Digoxin monitoring

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Topics: DigoxinMonitoring
Using this page · Individualise medicines monitoring

This medicines monitoring page has been written using publications and expert opinion. It is designed to save clinician time, but not replace professional responsibility. When using this page you should: ensure an individualised monitoring plan is developed in partnership with the patient and take account of any locally agreed advice and guidance.

Before starting


  • Baseline
    • Serum calcium
    • Serum creatinine (for creatinine clearance)
    • Serum magnesium
    • Serum potassium
    • Thyroid function testsdigoxin may require dose amendment in thyroid disease
    • Urea and electrolytes

Ongoing once stable


  • Annually
    • Serum calcium
    • Serum creatinine (for creatinine clearance)
    • Serum magnesiumincreased frequency may be required if long-term PPI, other medicine pre-disposing to hypomagnesaemia, or low calcium level
    • Serum potassium
    • Urea and electrolytes

Increase frequency in elderly or renal impairment

More frequent monitoring may be required in elderly people and people with renal impairment.


  • Periodically in specific circumstances
    • Serum digoxin concentrationtaken no less than 6 hours (ideally 8-12 hours) after last dose

When to take a digoxin level

Routine monitoring of serum digoxin is not recommended.

Consider checking serum digoxin levels in circumstances where toxicity is suspected or the digoxin level may be altered. These include:

  • patient experiencing adverse effects suggestive of toxicity (such as confusion, nausea, anorexia, or disturbance of colour vision)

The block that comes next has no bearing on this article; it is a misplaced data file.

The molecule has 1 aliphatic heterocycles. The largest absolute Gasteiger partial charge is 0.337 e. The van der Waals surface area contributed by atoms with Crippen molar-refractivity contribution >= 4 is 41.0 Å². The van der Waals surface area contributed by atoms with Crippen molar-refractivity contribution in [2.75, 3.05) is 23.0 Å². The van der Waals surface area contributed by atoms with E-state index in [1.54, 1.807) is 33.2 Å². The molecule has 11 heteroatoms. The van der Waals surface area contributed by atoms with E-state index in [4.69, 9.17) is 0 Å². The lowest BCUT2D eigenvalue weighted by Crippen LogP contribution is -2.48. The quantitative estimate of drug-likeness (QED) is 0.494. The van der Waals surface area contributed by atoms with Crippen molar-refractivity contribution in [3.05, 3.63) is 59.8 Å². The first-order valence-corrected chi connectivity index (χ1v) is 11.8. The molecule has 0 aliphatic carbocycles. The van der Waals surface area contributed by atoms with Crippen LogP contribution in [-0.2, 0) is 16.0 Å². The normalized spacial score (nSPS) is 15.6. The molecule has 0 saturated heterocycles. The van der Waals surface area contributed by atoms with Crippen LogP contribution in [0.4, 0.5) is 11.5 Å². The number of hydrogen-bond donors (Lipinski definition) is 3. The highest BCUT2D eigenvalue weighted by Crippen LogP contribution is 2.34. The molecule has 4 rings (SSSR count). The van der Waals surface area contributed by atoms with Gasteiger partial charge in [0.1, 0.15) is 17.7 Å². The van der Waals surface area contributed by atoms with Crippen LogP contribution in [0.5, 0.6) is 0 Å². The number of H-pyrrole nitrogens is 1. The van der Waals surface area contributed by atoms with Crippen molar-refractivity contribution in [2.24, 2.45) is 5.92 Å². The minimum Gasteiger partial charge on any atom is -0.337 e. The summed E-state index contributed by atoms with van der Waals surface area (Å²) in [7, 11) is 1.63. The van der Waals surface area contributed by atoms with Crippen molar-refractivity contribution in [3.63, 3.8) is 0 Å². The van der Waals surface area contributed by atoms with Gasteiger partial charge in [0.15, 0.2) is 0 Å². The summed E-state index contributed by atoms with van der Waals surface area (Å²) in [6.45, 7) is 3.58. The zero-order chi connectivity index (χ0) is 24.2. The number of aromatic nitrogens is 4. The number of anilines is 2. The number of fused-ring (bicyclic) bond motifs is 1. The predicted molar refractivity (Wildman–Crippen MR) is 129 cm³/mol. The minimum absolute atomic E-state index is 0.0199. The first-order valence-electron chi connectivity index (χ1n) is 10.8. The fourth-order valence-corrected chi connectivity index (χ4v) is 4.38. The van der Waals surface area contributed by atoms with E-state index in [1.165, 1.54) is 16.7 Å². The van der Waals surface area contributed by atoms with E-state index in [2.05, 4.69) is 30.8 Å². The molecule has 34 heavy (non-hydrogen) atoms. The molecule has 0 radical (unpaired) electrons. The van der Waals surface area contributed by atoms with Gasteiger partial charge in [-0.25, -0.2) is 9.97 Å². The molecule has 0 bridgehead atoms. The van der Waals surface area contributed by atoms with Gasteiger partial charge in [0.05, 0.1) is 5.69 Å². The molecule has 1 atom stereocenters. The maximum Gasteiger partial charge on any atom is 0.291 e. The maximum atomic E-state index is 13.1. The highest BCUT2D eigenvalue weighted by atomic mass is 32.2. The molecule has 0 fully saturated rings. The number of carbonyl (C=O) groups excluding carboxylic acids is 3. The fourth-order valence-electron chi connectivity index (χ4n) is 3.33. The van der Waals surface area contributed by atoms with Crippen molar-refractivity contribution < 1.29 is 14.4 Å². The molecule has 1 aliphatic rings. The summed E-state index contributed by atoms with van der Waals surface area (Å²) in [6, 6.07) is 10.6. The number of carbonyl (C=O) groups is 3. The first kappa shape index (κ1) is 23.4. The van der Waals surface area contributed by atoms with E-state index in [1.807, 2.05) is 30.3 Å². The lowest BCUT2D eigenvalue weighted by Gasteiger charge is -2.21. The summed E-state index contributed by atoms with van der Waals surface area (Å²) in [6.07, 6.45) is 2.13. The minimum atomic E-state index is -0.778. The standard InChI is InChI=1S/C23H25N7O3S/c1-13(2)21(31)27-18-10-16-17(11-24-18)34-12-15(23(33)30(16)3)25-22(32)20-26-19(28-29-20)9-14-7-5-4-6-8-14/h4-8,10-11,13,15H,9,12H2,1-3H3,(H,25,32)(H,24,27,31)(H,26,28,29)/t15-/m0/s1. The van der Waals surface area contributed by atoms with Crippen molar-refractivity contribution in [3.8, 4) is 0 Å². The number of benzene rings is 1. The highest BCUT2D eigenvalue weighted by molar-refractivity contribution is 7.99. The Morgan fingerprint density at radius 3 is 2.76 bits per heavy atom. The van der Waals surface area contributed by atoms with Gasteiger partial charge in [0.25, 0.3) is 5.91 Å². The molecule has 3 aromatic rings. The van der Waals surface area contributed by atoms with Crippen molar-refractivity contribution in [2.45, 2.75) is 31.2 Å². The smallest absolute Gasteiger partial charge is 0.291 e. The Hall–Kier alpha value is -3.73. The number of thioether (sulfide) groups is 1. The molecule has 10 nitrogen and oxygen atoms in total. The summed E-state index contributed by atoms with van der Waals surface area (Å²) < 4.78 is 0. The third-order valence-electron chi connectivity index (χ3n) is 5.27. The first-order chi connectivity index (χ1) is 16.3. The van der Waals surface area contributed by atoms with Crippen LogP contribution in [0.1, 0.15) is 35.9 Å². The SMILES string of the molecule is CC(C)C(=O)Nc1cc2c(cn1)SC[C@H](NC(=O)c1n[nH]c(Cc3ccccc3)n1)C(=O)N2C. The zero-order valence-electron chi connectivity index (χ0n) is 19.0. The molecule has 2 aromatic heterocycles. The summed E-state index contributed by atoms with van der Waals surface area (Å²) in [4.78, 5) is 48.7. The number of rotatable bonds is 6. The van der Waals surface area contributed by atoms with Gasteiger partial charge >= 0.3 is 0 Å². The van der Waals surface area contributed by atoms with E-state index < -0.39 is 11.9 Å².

• concomitant use of interacting medicines (for example amiodarone, diltiazem, or verapamil)
  • deteriorating renal function
  • thyroid disease
  • advancing age
  • suspected poor adherence
  • change in digoxin dose (monitor serum digoxin levels 7 days after the last dose change, in patients with normal renal function)

Abnormal results

Digoxin toxicity

Normal and abnormal serum digoxin concentrations

The therapeutic range for serum digoxin concentration is between 0.7 nanograms/mL and 2.0 nanograms/mL. The concentration can thus determine the likelihood of toxicity; in particular:

  • Levels less than 1.5 nanograms/mL in the absence of hypokalaemia indicate that digoxin toxicity is unlikely.
  • Levels between 1.5 nanograms/mL and 3.0 nanograms/mL, digoxin toxicity should be considered a possibility.
  • Levels greater than 3.0 nanograms/mL indicate that digoxin toxicity is likely.

Be mindful of clinical signs of toxicity

However, digoxin toxicity can also occur when the serum digoxin concentration is within the therapeutic range. Therefore always interpret results in the clinical context. The presence of the following toxic symptoms may prompt an urgent measurement:

  • nausea and vomiting
  • visual disturbance (yellow-green discolouration)
  • severe dysrhythmias

Managing toxicity

If toxicity occurs, digoxin should be withdrawn. Serious manifestations require urgent specialist management. Digoxin-specific antibody fragments are available for reversal of life-threatening overdosage.

Electrolyte imbalances

Hypokalaemia, hypomagnesaemia, and hypercalcaemia predispose the patient to digoxin toxicity, and hypokalaemia and hypomagnesaemia should be corrected either orally or intravenously, as appropriate.

Hypocalcaemia may indicate that magnesium levels are also low.

Thyroid function

Initial and maintenance doses of digoxin should be amended when thyroid function is abnormal.


Hypothyroidism may require a reduction is digoxin dose.


Hyperthyoidism can lead to relative digoxin resistance, and the dose may have to be increased.

Treatment of thyrotoxicosis

During treatment of thyrotoxicosis, dosage should be reduced as the thyrotoxicosis comes under control.


Update history

  1. Minor updates to text and references.
  1. Published

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